Study

Captive breeding and release of brown teal Anas chlorotis into the Moehau Kiwi Sanctuary, Coromandel, New Zealand

  • Published source details O'Connor S. (2005) Captive breeding and release of brown teal Anas chlorotis into the Moehau Kiwi Sanctuary, Coromandel, New Zealand. Conservation Evidence, 2, 72-73

Actions

This study is summarised as evidence for the following.

Action Category

Release captive-bred individuals into the wild to restore or augment wild populations of wildfowl

Action Link
Bird Conservation

Control predators not on islands for wildfowl

Action Link
Bird Conservation
  1. Release captive-bred individuals into the wild to restore or augment wild populations of wildfowl

    A replicated study at a reintroduction programme in the north of North Island, New Zealand (O'Connor 2005) found that 60 captive-bred brown teal Anas chlorotis released in 2003 had an annual survival rate of just 45%, but the survival rate of 40 individuals released in 2004 was 85%. This difference was probably due to a more intensive control of feral cats Felis catus (a major cause of mortality in 2003) between releases (see ‘Control predators not on islands’). The site also had on-going control of stoats Mustela erminea and ferrets M. putorius. The authors suggest that higher survival may also have been due to the presence of an established teal population in 2004 but not 2003. Teal were not kept in aviaries at the site before release, but were provided with supplementary food (see ‘Provide supplementary food after release’ and ‘Use holding pens at release sites’ for details on these techniques).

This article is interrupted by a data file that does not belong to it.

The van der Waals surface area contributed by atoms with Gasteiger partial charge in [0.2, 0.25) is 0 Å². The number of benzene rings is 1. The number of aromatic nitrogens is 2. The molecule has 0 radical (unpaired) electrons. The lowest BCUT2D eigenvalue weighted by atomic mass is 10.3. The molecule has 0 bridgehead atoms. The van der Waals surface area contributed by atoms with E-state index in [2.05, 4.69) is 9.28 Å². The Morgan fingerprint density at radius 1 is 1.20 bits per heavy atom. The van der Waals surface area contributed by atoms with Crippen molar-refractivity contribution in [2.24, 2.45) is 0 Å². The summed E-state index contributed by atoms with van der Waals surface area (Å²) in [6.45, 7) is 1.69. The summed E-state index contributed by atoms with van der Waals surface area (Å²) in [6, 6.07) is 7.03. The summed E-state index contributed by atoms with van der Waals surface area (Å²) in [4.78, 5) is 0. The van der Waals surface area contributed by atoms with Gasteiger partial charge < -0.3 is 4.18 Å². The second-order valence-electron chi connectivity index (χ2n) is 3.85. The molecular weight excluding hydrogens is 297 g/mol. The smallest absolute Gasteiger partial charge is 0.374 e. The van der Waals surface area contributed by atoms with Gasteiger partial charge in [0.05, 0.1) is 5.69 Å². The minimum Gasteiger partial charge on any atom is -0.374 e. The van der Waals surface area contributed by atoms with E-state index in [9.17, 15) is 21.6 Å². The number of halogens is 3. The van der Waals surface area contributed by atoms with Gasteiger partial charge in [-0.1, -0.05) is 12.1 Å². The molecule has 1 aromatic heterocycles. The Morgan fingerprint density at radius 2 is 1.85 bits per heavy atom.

2. Control predators not on islands for wildfowl

    A before-and-after study of a reintroduction programme in the north of North Island, New Zealand (O'Connor 2005) found far higher survival rates of captive-bred brown teal Anas chlorotis in 2004 than in 2003, following a more extensive feral cat Felis catus control programme in between releases. This study is discussed in more detail in ‘Release captive-bred individuals’.

     

Output references

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